Colombia’s currency is the Colombian peso, but the symbol you will encounter is the $. Most banks and exchange offices accept major world currencies such as the US dollar and the euro.
ATMs are widely available, with different withdrawal limits. The banks with the highest limits are Citibank, (1,000,000 COP, but charges extra, so gives the same effective rate as) Bancolombia (600,000).
Typical prices: modest but clean (and sometimes charming) hotel: US$25 for a good meal: US$15 for two; beers: US$0.60-1.00 in “tiendas” or similar shops, US$1.5-3.00 in bars; bus: 100 km approx. US$6 (cheaper per km on longer routes, more on dirt roads); city transport: US$0.50-0.90.
In nice restaurants, a 10% service charge is usually added to the bill (otherwise you have to add it yourself). Tipping taxi drivers is not common. Most “tips” are simply rounded up to the nearest thousand pesos (e.g. rounding up a coffee bill from 6,700 to 7,000). Tipping private tour guides is not mandatory, but it is customary to do so if you appreciate the guide.
Note that in some restaurants and bars that include the tip (propina) in the bill, this extra money often does not end up in the hands of the staff serving you. Instead, it is simply kept by the owners. This is why many Colombians pay the bill without tipping (in cash or with a credit card) and then give a cash tip to the staff member (waiter, bartender, etc.) who served them.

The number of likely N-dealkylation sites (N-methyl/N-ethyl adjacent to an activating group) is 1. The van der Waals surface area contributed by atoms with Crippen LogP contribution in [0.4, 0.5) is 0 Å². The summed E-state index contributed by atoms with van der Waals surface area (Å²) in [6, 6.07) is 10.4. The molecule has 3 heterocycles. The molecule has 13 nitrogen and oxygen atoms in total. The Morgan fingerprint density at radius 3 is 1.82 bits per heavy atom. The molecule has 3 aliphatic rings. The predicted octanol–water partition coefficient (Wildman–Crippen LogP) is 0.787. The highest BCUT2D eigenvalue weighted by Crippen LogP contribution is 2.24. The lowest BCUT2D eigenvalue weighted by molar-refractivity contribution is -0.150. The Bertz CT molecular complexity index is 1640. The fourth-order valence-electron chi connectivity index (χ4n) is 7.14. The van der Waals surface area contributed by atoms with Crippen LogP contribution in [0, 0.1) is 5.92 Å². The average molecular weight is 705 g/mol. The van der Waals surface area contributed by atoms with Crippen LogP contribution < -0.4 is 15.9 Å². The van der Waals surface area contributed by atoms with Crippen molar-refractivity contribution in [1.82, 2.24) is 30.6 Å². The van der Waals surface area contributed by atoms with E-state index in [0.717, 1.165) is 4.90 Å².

The Colombian textile industry is well known and renowned throughout South America and Europe. Clothing, including underwear, is particularly well regarded as being of high quality and very affordable. Leather clothing, shoes and accessories are also of interest to foreigners. The best place to buy both is Medellín, known as the country’s fashion capital, where you can buy very high quality products at very low prices.
Colombian emerald and gold (18k) jewellery can also be very attractive to visitors. A typical Colombian style of jewellery is a copy of pre-Columbian jewellery made with gold, silver and semi-precious stones.
The “mochila”, which means “backpack” in Spanish, is also a traditional, indigenous, hand-woven Colombian bag, usually worn on the shoulder. They are often sold in shopping centres, especially in the Santa Marta/El Rodadero area. Mochilas generally come in three sizes: a large one for carrying large items, a medium one for carrying personal items and a small one for carrying coca leaves. Coca leaves are carried by local tribesmen to reduce hunger, increase energy and combat altitude sickness.
Handicrafts, such as intricately designed jewellery, are often sold in markets and on street corners. Many street vendors approach people and sell T-shirts, shorts, glasses, bracelets, watches, necklaces, souvenirs and humorous pictures. If you want to buy something, this is a good time to practice your bartering skills. In general, you can get down to around 2,000 to 3,000 pesos, but 10% to 15% is the generally accepted rule. For example, if someone is selling a shirt for 10,000 pesos, ask if you can pay 8,000 pesos. Go from there.
If you are not looking to buy anything, a simple “gracias” (“thank you”) and a noncommittal wave of the hand will deter potential sellers.